LEARN something. At the end of which you'll  have some valuable experience, opened eyes, plus enuf $$$ to

    start your OWN food business....any way you want it....IF you still want it.

    For the now, I'm with those in here who kind of believe you may be looking at this industry like many

     culinary students do--as more fun and glamorous, with ample room for *cough* food-network-style flamboyancy

    than is almost ever the case. I'd say with would not be a stretch to consider it every bit as hard as your initial military

    boot training--only hotter. lol . And prob less pay that you made there too.
     
  12. devin ancrum

    devin ancrum

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    No you need  a degree specifically in aerospace engineering, and I believe certain sectors of lockheed require you to have a CCAF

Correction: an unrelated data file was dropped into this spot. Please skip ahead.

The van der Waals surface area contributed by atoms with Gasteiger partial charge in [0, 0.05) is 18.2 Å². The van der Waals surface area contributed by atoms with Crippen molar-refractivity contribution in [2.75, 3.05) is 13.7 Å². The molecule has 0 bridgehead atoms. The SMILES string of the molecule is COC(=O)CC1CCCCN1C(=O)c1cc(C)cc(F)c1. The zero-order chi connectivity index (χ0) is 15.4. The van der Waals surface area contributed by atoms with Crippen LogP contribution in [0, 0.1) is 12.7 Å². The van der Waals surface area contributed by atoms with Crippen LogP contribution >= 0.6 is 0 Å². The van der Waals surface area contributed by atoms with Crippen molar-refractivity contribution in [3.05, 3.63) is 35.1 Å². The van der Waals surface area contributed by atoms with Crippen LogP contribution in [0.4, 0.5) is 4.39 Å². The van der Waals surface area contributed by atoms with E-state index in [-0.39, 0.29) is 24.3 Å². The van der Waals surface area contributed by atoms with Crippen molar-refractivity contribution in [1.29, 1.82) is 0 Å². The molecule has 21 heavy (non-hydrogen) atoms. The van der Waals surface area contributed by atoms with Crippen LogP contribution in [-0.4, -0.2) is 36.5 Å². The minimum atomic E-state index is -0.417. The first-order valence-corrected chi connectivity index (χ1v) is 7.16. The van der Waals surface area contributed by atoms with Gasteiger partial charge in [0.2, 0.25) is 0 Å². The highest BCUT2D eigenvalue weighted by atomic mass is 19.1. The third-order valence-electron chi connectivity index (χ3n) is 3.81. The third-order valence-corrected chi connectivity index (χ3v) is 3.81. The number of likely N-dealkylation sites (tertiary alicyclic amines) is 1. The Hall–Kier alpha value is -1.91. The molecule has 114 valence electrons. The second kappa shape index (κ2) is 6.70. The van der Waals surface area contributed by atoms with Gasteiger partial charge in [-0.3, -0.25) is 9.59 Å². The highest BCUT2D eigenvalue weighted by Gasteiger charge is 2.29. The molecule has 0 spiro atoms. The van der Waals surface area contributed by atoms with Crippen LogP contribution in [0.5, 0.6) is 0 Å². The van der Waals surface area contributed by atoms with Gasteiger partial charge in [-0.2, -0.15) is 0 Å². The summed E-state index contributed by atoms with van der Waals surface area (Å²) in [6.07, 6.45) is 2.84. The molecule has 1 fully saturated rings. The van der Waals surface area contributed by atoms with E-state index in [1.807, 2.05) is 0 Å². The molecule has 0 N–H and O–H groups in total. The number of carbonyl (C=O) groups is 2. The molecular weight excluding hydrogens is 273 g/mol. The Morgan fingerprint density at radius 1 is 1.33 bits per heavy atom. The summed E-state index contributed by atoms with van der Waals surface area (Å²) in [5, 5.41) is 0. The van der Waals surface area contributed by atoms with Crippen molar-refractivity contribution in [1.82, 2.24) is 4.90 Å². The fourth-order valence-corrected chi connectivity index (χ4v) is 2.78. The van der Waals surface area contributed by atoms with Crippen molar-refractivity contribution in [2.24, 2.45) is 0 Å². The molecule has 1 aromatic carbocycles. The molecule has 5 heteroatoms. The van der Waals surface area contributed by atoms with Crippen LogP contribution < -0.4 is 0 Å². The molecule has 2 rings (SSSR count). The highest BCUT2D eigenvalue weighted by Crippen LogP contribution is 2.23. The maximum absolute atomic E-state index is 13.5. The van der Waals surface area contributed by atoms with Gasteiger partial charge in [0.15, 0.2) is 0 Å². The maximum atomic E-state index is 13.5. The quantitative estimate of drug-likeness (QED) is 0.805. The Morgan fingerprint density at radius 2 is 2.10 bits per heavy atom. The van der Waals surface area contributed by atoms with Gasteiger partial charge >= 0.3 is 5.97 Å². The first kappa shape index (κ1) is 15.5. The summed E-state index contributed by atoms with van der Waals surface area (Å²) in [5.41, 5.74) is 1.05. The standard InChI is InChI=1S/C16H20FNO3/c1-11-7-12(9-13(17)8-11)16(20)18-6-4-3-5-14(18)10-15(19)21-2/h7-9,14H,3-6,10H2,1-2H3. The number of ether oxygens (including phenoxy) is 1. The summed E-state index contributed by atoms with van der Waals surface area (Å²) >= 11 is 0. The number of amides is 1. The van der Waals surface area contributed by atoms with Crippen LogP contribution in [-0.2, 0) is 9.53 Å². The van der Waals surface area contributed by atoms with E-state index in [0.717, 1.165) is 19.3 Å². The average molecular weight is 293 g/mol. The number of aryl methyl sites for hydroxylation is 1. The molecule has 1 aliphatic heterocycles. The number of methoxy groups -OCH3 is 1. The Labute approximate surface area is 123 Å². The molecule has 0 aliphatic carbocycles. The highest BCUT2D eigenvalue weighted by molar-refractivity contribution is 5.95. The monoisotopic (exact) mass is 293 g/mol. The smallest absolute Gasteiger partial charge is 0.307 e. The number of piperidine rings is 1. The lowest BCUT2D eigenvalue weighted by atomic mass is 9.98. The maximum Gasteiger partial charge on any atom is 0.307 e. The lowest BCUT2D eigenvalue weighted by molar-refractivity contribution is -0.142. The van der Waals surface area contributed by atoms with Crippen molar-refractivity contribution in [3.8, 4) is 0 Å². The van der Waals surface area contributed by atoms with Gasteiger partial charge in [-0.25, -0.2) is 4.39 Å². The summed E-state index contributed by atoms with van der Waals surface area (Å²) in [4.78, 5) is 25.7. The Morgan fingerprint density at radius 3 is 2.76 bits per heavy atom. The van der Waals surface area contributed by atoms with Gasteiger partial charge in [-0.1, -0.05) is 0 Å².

My thing is  I've worked in the back for Mcdonalds at a completely anal restaurant for 5 years as a crew trainer  which was also constantly understaffed , which isn't  the same but the volume and the quality they expect out of 60 seconds  per order gives me a perspective,like i said it's not the same but it's not completely different. People honestly think it's just flippin burgers, but it's far from it, I've spoken to people who've worked at both mcdonalds and applebess and they've explained to me what it's like and that it's not all that different. I do not have   a pipedream or a view of  what  it would be like based on what i've seen on tv, i barely watch tv, and I can't stand cooking shows.. my true goal is to Live comfortably and work  a  9-5, the main reason i asked about cooking is because it is something I enjoy to do even for a job I don't mind working all day in a kitchen sweating but , one thing I can not settle with is not having money, and all i hear left and right is " you should persue cooking ; it has terrible pay, but you enjoy this so much.". I'd rather  be a chef than do maintenance, but  I can live comfortably off of maintenance and not have to burst my behind for years to be where I would prefer to start off financially.  I just want to simply cook, I wouldn't mind grinding all day if it paid  decent My  quarter term goal is to be making above 40k per year before 30. from what i've seen  I feel like there is no Median. it seems you either get paid minimum wage or burst your behind for years before you see something good, I can not see myself getting paid that much by then, but I do believe you guys are right and I should just stick to maintenance. Would you believe me if i said I  planned on doing this on an  Art Forum as well, I can draw very well.